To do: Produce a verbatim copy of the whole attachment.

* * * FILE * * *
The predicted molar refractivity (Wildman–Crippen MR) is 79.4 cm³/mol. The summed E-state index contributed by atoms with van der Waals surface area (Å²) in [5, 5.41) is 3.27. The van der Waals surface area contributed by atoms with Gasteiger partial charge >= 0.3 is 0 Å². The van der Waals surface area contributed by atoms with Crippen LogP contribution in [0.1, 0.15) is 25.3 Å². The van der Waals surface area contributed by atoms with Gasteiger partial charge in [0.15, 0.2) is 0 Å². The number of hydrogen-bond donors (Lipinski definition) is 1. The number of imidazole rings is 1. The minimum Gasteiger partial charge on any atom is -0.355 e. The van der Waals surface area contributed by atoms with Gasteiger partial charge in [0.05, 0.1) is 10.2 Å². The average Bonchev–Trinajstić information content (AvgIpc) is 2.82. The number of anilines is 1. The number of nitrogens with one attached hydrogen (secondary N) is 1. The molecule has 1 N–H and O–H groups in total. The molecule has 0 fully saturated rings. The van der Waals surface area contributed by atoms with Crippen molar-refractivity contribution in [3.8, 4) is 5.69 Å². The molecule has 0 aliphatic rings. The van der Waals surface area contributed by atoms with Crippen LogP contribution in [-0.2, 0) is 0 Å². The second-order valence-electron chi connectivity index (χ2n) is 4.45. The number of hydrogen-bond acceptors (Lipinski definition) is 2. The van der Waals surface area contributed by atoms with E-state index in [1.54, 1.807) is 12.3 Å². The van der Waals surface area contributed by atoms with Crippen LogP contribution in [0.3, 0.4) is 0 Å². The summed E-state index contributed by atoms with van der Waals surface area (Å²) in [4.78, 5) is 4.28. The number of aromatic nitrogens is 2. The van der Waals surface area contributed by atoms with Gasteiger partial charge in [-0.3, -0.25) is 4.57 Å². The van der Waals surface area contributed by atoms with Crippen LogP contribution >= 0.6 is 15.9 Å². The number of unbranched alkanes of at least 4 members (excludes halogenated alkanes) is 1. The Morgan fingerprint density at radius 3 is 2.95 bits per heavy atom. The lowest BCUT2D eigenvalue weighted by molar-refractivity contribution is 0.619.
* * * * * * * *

The predicted molar refractivity (Wildman–Crippen MR) is 79.4 cm³/mol. The summed E-state index contributed by atoms with van der Waals surface area (Å²) in [5, 5.41) is 3.27. The van der Waals surface area contributed by atoms with Gasteiger partial charge >= 0.3 is 0 Å². The van der Waals surface area contributed by atoms with Crippen LogP contribution in [0.1, 0.15) is 25.3 Å². The van der Waals surface area contributed by atoms with Gasteiger partial charge in [0.15, 0.2) is 0 Å². The number of hydrogen-bond donors (Lipinski definition) is 1. The number of imidazole rings is 1. The minimum Gasteiger partial charge on any atom is -0.355 e. The van der Waals surface area contributed by atoms with Gasteiger partial charge in [0.05, 0.1) is 10.2 Å². The average Bonchev–Trinajstić information content (AvgIpc) is 2.82. The number of anilines is 1. The number of nitrogens with one attached hydrogen (secondary N) is 1. The molecule has 1 N–H and O–H groups in total. The molecule has 0 fully saturated rings. The van der Waals surface area contributed by atoms with Crippen molar-refractivity contribution in [3.8, 4) is 5.69 Å². The molecule has 0 aliphatic rings. The van der Waals surface area contributed by atoms with Crippen LogP contribution in [-0.2, 0) is 0 Å². The second-order valence-electron chi connectivity index (χ2n) is 4.45. The number of hydrogen-bond acceptors (Lipinski definition) is 2. The van der Waals surface area contributed by atoms with E-state index in [1.54, 1.807) is 12.3 Å². The van der Waals surface area contributed by atoms with Crippen LogP contribution in [0.3, 0.4) is 0 Å². The summed E-state index contributed by atoms with van der Waals surface area (Å²) in [4.78, 5) is 4.28. The number of aromatic nitrogens is 2. The van der Waals surface area contributed by atoms with Gasteiger partial charge in [-0.3, -0.25) is 4.57 Å². The van der Waals surface area contributed by atoms with Crippen LogP contribution >= 0.6 is 15.9 Å². The number of unbranched alkanes of at least 4 members (excludes halogenated alkanes) is 1. The Morgan fingerprint density at radius 3 is 2.95 bits per heavy atom. The lowest BCUT2D eigenvalue weighted by molar-refractivity contribution is 0.619.